Such rulings further underscore the extent to which Turkey has Islamized since the start of the Erdoğan era in 2003. As prime minister from 2003-2014 and currently as president, the man often referred to as "the Sultan" has systematically broken down the secular state created by Mustafa Kemal Ataturk in 1923, and not least when it comes to his vision of the role of women. He has also called on women to stay home and focus on family, to bear "at least" three children, and he has described birth control as "treason." And just last November, he declared that "Equality between men and women is against nature." His goal, it would seem, is to mirror what he has witnessed in Iran where, women must be covered, cannot travel without the permission of a male guardian or pass on citizenship to her children, and where girls can marry at 13- and even younger.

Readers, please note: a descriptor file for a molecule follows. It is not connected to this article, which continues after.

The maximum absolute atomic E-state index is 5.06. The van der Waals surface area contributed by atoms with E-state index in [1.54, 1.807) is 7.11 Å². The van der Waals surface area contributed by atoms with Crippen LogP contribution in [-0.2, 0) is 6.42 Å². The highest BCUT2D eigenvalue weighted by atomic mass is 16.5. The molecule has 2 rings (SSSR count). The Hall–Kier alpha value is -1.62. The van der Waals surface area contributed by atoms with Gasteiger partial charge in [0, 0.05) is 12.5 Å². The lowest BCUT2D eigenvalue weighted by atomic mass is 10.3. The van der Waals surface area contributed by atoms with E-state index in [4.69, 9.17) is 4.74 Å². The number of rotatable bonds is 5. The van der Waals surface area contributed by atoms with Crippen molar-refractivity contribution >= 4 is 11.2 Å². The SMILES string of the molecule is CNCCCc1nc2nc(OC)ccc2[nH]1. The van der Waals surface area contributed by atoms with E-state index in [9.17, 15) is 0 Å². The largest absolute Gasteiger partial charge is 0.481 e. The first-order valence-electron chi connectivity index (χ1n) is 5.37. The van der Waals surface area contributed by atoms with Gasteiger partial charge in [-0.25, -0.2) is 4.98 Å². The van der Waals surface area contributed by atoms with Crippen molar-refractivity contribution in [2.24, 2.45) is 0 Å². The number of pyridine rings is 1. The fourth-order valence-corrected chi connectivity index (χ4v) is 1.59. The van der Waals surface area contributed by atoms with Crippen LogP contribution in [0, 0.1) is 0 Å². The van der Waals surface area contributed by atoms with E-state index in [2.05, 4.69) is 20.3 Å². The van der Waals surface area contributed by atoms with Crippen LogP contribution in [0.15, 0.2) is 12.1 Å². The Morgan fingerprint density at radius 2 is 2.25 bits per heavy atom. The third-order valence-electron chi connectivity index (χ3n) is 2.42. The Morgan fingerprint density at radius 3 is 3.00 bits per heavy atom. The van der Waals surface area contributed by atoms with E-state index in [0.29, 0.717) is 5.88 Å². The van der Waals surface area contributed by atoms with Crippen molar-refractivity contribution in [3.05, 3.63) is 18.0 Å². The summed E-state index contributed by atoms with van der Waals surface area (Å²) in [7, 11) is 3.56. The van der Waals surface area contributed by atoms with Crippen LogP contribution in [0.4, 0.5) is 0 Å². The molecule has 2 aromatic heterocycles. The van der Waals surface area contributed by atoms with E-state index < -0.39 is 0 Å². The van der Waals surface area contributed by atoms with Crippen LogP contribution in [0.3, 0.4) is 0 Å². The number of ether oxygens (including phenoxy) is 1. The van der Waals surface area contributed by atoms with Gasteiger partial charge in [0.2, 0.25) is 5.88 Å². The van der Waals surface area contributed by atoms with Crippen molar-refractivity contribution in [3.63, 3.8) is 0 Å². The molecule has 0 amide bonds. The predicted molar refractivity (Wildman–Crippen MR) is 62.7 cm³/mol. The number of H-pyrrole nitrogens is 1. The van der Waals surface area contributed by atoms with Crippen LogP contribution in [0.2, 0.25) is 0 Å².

Erdoğan has been relatively successful. As the Islamists have gained in power, their influence has seeped into the next generation and now threatens to poison even the youngest Turks, through mandatory religion and Koran classes in public schools, and by encouraging girls as young as 10 to wear headscarves. (Such scarves were banned under Ataturk for all women and girls in schools and government buildings.)
The result has been horrific. According to the Atlantic, 11 million women in Turkey have faced or currently face sexual violence. And according to the Daily Zaman, a recent Turkish Interior Ministry report showed that in the past three years, more than 20 times more underage girls were married than underage boys (134,629 versus 5,763). In Gaziantep alone, 21,000 applications were filed in 2013 by families seeking to marry off daughters under 16.
Other research cited by Amnesty International shows that abuse extends throughout the country and across all demographics: 42 percent of women between the ages of 15-60 are subjected to domestic abuse, while almost a third of women in the "highest economic bracket" have endured domestic abuse. It should be noted that many of these victims, while wealthy, are frequently also religious Muslims who actively support the AKP.